BISMARCK – Balancing North Dakota’s budget could lead to less oversight of oil and gas development and fewer inspections of gathering pipelines at the same time that oil activity is expected to be on the upswing.
Lynn Helms, the state’s top oil regulator, said inspections of well sites and facilities would be reduced by half in 2017-19 if the Department of Mineral Resources budget is cut at the levels proposed by former Gov. Jack Dalrymple or Gov. Doug Burgum.
Inspections of gathering pipelines, a new regulatory program developed after high-profile spills, also would be cut in half under funding cuts proposed by Burgum, Helms said.
North Dakota lawmakers are expected to significantly reduce the number of state employees in order to balance a budget plagued by declining revenues.
But Helms cautions that cutting too many oil and gas field inspectors and other staff would mean they’d have to visit oil sites in the Bakken less often.
“We will regulate and inspect and enforce to the level that you can afford,” Helms recently told members of the Senate Appropriations Committee. “We cannot do it to the level you’ve grown accustomed to with either one of these executive budgets.”
Helms’ “essential” budget to maintain the current level of enforcement includes 103.5 full-time positions. That is 13 more jobs than proposed by Burgum but less that the department is currently authorized to have.
Senate Appropriations Chairman Ray Holmberg, R-Grand Forks, said the committee’s goal is to reduce the number of employees to reach a balanced budget, but the level of reduction is still being studied.
“It’s a fine line. We’re nowhere near making those decisions yet,” Holmberg said.
Meanwhile, oil companies are holding job fairs and announcing plans for increased activity as oil prices begin to rebound.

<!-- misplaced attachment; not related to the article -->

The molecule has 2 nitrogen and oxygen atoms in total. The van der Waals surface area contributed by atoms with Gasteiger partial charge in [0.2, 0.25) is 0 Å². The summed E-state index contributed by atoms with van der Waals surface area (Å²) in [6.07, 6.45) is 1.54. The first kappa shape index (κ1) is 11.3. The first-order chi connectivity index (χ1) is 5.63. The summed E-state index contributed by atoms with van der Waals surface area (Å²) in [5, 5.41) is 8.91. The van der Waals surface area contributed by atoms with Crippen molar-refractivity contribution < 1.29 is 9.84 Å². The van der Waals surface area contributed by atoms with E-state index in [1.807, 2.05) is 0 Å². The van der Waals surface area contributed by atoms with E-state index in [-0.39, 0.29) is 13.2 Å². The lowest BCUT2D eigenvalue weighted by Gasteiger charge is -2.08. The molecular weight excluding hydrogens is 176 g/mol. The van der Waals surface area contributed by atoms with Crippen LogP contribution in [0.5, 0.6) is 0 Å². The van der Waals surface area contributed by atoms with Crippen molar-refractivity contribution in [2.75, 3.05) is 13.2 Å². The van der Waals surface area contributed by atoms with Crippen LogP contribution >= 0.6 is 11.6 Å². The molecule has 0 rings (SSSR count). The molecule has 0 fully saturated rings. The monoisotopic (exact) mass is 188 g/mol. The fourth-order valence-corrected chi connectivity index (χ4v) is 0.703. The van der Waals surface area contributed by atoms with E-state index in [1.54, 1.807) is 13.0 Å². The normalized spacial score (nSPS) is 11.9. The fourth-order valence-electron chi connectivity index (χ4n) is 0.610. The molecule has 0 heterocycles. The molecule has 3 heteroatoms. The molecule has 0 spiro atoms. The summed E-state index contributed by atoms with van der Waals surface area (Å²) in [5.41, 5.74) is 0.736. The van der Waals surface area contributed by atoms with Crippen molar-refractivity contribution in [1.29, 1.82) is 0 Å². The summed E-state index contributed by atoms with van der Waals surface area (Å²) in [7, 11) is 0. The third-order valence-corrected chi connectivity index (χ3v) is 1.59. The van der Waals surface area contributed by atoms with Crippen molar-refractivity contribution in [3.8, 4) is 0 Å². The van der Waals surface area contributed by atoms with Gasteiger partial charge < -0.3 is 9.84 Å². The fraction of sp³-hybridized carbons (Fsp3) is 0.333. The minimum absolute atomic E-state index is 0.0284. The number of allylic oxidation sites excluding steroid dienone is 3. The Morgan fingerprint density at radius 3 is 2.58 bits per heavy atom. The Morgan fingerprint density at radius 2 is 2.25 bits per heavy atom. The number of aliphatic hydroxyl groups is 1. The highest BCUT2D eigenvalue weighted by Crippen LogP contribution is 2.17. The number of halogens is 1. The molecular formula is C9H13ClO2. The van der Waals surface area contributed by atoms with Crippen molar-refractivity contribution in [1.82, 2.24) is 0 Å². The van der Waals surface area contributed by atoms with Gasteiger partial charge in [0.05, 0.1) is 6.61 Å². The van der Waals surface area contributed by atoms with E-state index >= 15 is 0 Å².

Thirty-eight drilling rigs were operating in North Dakota on Friday, a level that could be up to 50 by the end of 2017, Helms said.
The state’s budget forecast is built more conservatively with a rig count of 40 starting in July and increasing to 55 by 2019.
Although the rig count is nowhere near the 200-plus North Dakota saw at the peak of the oil boom, each rig is now more efficient and drills more wells in less time.
North Dakota, the second-highest oil-producing state, is projected to add another 2,000 wells in the 2017-19 biennium for a total of 19,400.
During that timeframe, North Dakota is also projected to add 2,500 more miles of gathering pipelines. New rules that took effect in January give state pipeline inspectors more authority to oversee installation of gathering pipelines that transport oil and produced water, but budget cuts would reduce the number of people in the field.
Burgum, who also serves as chairman of the North Dakota Industrial Commission, said the state’s goal is to ensure safe and responsible oil development.
“We’ve got a deep commitment to making sure that we’re appropriately resourced to make sure we do all the regulatory work that we need to do, to make sure we’re developing our industry in a safe and responsible way and that we’re protecting our environment as we do that,” Burgum said.
Holmberg said he favors adding some flexibility into the department’s budget to allow it to add contingency employees if oil activity significantly picks up.
For example, if the rig count and well count hit a certain level, the department could go before the Legislature’s Emergency Commission to request adding more employees, Holmberg said. The committee is still working on the details, including what the source of funding would be.
“We’re cognizant that they need flexibility and without flexibility, then they could be stuck,” Holmberg said.
Helms also noted that if oil activity increases, that means that the state would also have more revenue to pay for contingency positions.
Troy Coons, chairman of the Northwest Landowners Association, urged lawmakers to fund the oversight of oil and gas development.
“I think we’ve reached a good point. I don’t think we can lose ground,” Coons told members of Senate Appropriations.
The North Dakota Department of Health, which also regulates some aspects of the oil and gas industry, would lose one employee in the Air Quality Division and one employee in the Water Quality Division under Burgum’s budget.
“Obviously those were needed individuals, but we’re able to tighten our belts, try to do things a little bit differently,” said David Glatt, co-acting state health officer and chief of the Environmental Health Section. “It challenges the folks that are here, they’ll be doing a little bit more field time.”
The Solid Waste Division, which includes jurisdiction over oilfield waste, would not lose any positions under the budget proposal, Glatt said.
The North Dakota Public Service Commission did some significant reorganization to reduce its budget, but the main impacts will affect grain licensing and not the regulation of oil and gas utilities, said Chairman Randy Christmann.